The Duckling’s Guide to Literature

Ever since she learned to say “quack” at about 10 months old, ducks have been far and away D1's favorite animal. A few weeks ago I spotted Make Way for Ducklings at the library and decided to see if she was ready to make the jump from board books. Sure enough, she was willing to sit through the whole story and loved pointing out the ducks. Every time Mrs. Mallard left her nest to get a drink, she wanted one, too. Every time the ducklings waved goodbye to the policemen, she waved along with them.


 


The next time we went to the library, I happened to spot The Story About Ping. As we left the library, I had my hands full and so did she, so I asked her to follow me like the ducklings follow their mother. Sure enough, she walked right along behind, quacking all the way.


 


The Story About Ping was an even greater hit, since Ping has uncles, of which D1 also has quite a number. She is distressed when Ping finds that his uncles are all gone, and pleased when he finds them again.


 


Now she thinks the purpose of going to the library is to find books about ducks. Every day she asks to read “Quack-quack,” and “Quack-quack Uncle.” But I'm about out of ideas for classic picture books about ducks. The Tale of Jemima Puddleduck is the only remaining one that comes to mind.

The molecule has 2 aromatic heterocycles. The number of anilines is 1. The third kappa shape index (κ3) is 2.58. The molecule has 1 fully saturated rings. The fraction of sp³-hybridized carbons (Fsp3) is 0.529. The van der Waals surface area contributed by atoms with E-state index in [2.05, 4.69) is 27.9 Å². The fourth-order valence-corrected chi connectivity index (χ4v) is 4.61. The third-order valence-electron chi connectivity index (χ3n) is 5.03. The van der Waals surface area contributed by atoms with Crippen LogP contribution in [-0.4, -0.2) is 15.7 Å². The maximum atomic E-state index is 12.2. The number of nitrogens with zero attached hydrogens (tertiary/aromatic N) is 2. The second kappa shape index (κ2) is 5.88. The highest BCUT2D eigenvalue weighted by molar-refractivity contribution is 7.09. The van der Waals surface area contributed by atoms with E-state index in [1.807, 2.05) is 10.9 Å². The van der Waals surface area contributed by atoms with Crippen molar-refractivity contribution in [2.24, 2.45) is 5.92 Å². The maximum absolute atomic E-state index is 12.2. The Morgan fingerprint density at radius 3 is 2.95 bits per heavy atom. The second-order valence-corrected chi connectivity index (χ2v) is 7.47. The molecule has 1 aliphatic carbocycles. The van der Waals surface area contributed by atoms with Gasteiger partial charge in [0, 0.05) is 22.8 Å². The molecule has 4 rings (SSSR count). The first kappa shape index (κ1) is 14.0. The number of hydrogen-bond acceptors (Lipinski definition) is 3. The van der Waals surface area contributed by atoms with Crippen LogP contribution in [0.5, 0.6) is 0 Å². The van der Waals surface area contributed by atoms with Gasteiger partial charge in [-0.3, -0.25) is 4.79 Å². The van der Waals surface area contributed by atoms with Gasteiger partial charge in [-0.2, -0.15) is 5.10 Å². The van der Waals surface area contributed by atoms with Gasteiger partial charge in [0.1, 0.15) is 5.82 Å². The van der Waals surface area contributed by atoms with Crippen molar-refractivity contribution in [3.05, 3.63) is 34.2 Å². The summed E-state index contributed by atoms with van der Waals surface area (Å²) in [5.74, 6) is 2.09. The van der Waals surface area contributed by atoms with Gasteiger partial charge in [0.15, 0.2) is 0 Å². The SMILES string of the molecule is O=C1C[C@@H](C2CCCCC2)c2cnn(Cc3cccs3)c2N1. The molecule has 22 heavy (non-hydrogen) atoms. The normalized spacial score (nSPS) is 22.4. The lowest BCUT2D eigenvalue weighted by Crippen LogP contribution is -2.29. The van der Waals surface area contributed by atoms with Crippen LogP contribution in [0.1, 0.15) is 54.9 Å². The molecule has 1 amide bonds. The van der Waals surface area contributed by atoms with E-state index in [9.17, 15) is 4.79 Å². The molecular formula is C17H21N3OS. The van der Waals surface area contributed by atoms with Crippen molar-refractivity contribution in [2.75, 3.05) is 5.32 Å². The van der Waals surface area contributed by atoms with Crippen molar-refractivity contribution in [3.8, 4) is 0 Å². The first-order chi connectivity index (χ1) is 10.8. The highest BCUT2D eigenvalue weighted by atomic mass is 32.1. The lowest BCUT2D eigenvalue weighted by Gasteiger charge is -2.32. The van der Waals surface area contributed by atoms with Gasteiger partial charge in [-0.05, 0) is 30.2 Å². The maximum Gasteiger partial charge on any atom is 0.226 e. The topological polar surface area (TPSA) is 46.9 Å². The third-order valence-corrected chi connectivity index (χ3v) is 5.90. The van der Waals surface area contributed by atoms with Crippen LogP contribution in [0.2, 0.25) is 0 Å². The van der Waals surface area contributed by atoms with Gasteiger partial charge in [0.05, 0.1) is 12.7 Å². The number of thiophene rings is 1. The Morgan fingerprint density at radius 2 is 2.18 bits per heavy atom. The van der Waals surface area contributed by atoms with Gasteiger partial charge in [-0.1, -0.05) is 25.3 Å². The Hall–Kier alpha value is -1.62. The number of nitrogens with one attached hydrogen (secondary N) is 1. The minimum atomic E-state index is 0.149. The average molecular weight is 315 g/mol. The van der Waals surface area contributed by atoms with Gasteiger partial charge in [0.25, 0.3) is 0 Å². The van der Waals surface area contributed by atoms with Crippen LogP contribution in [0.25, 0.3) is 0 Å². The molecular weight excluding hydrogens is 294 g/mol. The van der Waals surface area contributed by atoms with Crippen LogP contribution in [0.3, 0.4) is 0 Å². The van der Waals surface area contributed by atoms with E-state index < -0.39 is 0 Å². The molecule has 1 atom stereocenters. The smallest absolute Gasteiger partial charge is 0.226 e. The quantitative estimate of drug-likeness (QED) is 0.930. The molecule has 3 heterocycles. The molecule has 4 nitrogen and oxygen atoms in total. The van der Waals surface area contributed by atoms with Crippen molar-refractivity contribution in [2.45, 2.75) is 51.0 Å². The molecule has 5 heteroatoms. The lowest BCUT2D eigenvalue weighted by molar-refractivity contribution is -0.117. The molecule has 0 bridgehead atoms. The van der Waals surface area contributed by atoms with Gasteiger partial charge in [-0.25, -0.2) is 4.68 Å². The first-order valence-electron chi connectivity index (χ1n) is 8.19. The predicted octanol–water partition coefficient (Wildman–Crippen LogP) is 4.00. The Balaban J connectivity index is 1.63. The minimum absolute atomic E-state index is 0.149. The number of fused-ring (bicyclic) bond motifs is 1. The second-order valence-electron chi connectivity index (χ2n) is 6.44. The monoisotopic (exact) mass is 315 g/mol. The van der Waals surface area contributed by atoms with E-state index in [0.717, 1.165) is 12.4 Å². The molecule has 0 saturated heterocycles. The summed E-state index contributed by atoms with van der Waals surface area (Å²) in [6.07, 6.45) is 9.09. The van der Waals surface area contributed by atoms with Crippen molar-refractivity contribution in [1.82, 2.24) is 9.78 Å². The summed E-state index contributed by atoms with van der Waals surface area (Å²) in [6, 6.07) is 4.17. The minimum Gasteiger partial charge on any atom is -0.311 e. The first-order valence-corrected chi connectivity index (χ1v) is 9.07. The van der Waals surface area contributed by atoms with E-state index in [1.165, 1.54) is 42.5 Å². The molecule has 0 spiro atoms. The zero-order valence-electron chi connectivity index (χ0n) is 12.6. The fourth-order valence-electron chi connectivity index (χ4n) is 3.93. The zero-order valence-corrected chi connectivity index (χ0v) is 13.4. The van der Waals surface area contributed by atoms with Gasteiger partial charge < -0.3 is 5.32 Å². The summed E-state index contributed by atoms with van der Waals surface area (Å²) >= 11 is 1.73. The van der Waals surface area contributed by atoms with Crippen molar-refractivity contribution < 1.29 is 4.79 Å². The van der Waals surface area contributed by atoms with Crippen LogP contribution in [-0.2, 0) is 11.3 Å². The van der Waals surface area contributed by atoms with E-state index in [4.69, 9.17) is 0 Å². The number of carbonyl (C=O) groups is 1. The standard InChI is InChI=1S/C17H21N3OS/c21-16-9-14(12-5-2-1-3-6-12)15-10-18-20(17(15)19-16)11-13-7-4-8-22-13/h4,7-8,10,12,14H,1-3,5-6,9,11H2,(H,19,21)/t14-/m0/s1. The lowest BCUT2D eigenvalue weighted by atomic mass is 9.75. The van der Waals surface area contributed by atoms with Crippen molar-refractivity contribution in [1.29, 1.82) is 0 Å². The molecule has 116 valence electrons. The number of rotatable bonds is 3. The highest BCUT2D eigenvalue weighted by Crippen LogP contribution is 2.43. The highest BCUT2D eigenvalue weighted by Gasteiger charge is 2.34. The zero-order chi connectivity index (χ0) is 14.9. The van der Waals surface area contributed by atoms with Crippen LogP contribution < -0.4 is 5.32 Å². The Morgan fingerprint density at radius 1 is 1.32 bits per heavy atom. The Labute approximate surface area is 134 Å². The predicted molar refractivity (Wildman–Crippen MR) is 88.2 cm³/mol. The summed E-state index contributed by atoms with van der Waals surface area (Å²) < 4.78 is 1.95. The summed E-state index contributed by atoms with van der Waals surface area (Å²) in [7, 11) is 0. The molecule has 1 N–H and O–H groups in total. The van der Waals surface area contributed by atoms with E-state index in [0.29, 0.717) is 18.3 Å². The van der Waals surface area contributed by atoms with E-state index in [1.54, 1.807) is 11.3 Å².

Besides, I think it's time to expand her literary horizons and pursue a different genre. I think today I'll see if I can get her interested in Corduroy.

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5 thoughts on “The Duckling’s Guide to Literature

  1. Both of those are favorites I grew up with! My brother (a man of discerning taste) bought Asrat Make Way for Ducklings for Christmas this year. I’ll have to put a bug in his ear and see if we can get Ping for Asrat’s birthday. šŸ˜€

  2. How about Have You Seen My Duckling by Nancy Tafuri? Also Springtime for Jeanne-Marie features a little French girl with a duck for a pet.

  3. I loved Ping, too. How about the Duck in the Truck books by Jez Alborough? There are 3 or 4 of them, at least. Duck has wonderful intentions but is always messing up everything.

  4. If you want to branch out a little, while staying close to ducks, you might try Petunia, by Roger Duvoisin. It’s about a very silly goose. But it’s hard to beat Make Way for Ducklings, that’s for sure. Thanks for a fun article! Jen (http://jkrbooks.typepad.com)

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